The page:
"There’s a lot of those kind of moments for me in those last couple issues where characters are kind of just saying and underlining and highlighting the theme one last time, you know? The question that made me interested in doing this was, 'Why him? Why does he get to be Superman’s best friend?' And then the answers intrigued me and, 'Well, wait, why is he like that?' Jimmy, as a character, I find compelling, especially in small doses," Fraction said. "I don't know that it’s the kind of thing that you can build a… Surely you couldn’t get 164 issues out of it [laughs]. I think [Superman's Pal Jimmy Olsen Volume 1] ended with issue 163. But yeah, that compelled me and was interesting to me, and what it’s like just to tell the story of the guy who is sort of best equipped to live in the DC Universe and meet it on its own terms, moment to moment, with a kind of, 'Oh, yeah, sure. This is where we are now.' That was really interesting to me, somebody who has that kind of zen presence in the moment, whatever that moment is. I thought, 'Oh, there would be something in that that Superman would love and admire,' you know? Superman is so performative and so, 'Who am I? Where am I? Who’s watching me?' To find somebody who doesn’t just go with the breeze, but is the breeze. I think the book is the thesis statement for the book, but yeah, [that quote is] definitely part of it. You don’t get to follow Superman with a camera all day long without weird stuff happening. So, after a while, it just becomes a lifestyle choice."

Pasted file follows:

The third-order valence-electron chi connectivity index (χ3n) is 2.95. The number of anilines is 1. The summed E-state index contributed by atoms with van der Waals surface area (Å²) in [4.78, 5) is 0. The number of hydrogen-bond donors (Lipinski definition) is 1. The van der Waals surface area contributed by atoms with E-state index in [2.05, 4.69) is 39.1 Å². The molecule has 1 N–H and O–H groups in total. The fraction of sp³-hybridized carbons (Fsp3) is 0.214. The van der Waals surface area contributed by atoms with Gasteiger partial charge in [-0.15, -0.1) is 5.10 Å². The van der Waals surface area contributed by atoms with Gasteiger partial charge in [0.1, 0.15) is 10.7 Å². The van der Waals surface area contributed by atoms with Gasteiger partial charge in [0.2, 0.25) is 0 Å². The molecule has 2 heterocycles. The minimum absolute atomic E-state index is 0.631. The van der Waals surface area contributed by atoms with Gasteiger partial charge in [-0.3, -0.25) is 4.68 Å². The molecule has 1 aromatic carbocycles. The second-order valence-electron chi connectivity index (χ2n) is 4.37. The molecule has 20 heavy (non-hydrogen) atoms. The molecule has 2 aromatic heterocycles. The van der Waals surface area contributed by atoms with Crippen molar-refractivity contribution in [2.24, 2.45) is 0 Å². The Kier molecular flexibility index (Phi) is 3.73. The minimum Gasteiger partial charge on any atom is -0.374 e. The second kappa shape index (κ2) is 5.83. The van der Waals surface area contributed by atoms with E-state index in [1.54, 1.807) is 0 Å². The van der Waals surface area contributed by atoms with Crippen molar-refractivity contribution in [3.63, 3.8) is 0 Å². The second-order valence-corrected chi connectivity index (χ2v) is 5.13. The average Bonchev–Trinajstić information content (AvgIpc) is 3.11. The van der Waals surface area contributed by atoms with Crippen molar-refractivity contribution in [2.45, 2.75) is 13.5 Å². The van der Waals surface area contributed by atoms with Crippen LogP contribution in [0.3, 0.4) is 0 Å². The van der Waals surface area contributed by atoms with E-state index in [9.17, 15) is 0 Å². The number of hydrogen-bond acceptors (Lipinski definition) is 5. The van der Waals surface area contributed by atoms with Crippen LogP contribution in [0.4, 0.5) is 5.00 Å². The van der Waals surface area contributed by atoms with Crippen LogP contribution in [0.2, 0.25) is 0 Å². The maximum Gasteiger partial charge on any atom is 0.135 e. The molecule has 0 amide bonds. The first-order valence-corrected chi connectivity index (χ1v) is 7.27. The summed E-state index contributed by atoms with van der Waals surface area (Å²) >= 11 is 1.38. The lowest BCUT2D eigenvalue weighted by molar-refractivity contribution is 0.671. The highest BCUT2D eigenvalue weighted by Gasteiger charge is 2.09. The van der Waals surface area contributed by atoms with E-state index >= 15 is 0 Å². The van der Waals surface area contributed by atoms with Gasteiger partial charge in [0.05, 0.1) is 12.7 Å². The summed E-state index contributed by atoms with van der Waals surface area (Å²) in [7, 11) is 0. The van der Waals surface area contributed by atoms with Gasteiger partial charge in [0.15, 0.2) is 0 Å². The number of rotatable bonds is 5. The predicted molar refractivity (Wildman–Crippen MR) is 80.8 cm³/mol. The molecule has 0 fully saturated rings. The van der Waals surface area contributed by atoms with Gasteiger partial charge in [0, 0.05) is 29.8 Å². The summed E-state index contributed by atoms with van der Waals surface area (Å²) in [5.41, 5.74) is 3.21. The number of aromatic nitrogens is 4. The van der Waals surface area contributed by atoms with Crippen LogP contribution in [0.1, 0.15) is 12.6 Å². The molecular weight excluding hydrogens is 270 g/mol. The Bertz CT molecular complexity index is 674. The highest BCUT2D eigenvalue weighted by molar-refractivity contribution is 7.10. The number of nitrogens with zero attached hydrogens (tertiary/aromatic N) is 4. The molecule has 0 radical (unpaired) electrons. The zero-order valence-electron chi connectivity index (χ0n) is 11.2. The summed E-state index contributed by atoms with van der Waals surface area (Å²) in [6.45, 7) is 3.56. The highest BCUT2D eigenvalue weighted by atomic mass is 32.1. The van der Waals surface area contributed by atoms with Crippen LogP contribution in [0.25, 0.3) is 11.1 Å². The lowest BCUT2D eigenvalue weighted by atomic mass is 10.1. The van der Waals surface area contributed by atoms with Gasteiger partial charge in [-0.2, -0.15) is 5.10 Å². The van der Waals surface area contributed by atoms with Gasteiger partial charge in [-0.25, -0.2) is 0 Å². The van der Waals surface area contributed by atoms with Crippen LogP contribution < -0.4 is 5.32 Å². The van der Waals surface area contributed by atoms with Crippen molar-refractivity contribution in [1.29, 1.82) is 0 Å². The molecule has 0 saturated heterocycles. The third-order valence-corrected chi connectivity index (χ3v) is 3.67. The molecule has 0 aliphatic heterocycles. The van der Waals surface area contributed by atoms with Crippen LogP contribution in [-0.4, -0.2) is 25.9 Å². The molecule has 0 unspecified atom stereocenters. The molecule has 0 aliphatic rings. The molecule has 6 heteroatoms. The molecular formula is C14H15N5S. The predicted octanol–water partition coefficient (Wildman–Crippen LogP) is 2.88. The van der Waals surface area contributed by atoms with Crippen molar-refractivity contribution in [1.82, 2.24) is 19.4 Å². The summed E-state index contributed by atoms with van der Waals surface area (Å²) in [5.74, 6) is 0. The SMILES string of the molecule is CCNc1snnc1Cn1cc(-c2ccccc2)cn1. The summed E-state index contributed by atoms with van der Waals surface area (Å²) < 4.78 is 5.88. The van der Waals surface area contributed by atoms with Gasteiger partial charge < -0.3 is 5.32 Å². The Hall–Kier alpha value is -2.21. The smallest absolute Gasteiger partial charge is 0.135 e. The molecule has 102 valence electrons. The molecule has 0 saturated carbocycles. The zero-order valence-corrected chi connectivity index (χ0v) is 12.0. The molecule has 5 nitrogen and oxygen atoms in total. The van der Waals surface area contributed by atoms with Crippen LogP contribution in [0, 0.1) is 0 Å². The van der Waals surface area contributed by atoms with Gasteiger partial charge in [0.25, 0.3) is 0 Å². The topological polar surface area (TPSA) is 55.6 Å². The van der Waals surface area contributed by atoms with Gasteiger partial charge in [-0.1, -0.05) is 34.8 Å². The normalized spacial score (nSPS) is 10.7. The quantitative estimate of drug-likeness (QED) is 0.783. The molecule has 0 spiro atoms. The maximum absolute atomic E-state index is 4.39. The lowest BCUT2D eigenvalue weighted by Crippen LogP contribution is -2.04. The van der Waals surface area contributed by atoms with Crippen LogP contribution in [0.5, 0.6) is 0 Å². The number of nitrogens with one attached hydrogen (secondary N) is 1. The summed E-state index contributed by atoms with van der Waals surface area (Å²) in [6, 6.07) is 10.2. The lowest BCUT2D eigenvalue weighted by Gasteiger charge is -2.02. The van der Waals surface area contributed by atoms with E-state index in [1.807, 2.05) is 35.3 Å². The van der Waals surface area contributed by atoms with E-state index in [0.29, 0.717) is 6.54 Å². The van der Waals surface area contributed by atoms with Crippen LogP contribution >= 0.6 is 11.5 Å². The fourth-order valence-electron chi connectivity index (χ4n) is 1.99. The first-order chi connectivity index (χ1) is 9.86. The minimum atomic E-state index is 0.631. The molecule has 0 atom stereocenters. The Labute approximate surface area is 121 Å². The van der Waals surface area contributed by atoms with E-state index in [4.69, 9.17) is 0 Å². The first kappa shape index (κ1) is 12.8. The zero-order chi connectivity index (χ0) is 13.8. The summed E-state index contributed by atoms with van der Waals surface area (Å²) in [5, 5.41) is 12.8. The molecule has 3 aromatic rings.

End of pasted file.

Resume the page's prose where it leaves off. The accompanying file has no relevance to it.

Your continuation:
To tell the story of the guy who is best equipped to live in the DC Universe, Fraction teamed up with Lieber, who's gained a lot of acclaim for work on superhero comedy books like Superior Foes of Spider-Man. Their collaboration built across the series until it reached a comedic climax with the 11th issue, in which Jimmy calls in just about every favor he possibly can to get everyone from the Scrubb (the aliens from Superman vs. Muhammad Ali) to Swamp Thing to the Phillie Phanatic (yes, really) to battle an alien bachelor and his army of rollling automatons in a fight with weapons including banana peels and pies to the face.
"Well, everything that works about the book is Steve," Fraction said. "Steve is so fantastic. I came into it as a fan and as a friend. I had worked with him a little bit before, but not a lot, not enough to really get a feeling for who Steve was and how he worked. So, I think over the course of the book I just got better… I hope I got better at writing for him, and was able to write more and more and more into his strengths. And I think kind of the big pie fight issue scaled up, both as a response to quarantine, but also knowing who Steve was and how he works, and just kind of, 'Oh, I can write the end of Blazing Saddles and Steve will absolutely draw the end of Blazing Saddles.' So, emotionally, I needed to go full Blazing Saddles in response to the horrors of COVID, and I just creatively knew that Steve could handle it. Like I said, all of the stuff was heading in that direction, but the scope of it, the scale of it, the idea that it’s not just Jimmy and the gang versus the, you know, rogue space bachelor, but we’re going to bring all of the background characters back. Literally they're throwing pies and slipping on banana peels. That happened because Steve could make it work as perfectly, as beautifully as he did. So, [the book] would have been similar without him, but it would have been far more mediocre without him. It would not exist in its form. It would not work without him."